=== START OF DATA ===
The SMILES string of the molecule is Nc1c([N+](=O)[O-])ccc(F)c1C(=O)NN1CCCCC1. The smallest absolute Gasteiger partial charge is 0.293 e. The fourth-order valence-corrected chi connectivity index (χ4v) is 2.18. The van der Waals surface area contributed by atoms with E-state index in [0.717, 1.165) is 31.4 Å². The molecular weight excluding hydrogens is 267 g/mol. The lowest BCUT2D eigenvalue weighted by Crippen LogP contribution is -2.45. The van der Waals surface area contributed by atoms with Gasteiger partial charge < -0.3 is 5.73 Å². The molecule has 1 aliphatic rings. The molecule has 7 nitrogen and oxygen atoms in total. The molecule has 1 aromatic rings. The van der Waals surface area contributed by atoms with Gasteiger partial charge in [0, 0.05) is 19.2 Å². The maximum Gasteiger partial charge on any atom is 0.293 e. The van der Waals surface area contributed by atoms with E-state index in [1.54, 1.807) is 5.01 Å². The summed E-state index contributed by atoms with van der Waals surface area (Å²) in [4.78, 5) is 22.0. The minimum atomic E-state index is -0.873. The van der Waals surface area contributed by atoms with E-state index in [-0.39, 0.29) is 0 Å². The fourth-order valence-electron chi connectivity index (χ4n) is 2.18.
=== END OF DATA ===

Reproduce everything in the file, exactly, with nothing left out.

The SMILES string of the molecule is Nc1c([N+](=O)[O-])ccc(F)c1C(=O)NN1CCCCC1. The smallest absolute Gasteiger partial charge is 0.293 e. The fourth-order valence-corrected chi connectivity index (χ4v) is 2.18. The van der Waals surface area contributed by atoms with E-state index in [0.717, 1.165) is 31.4 Å². The molecular weight excluding hydrogens is 267 g/mol. The lowest BCUT2D eigenvalue weighted by Crippen LogP contribution is -2.45. The van der Waals surface area contributed by atoms with Gasteiger partial charge < -0.3 is 5.73 Å². The molecule has 1 aliphatic rings. The molecule has 7 nitrogen and oxygen atoms in total. The molecule has 1 aromatic rings. The van der Waals surface area contributed by atoms with Gasteiger partial charge in [0, 0.05) is 19.2 Å². The maximum Gasteiger partial charge on any atom is 0.293 e. The van der Waals surface area contributed by atoms with E-state index in [1.54, 1.807) is 5.01 Å². The summed E-state index contributed by atoms with van der Waals surface area (Å²) in [4.78, 5) is 22.0. The minimum atomic E-state index is -0.873. The van der Waals surface area contributed by atoms with E-state index in [-0.39, 0.29) is 0 Å². The fourth-order valence-electron chi connectivity index (χ4n) is 2.18.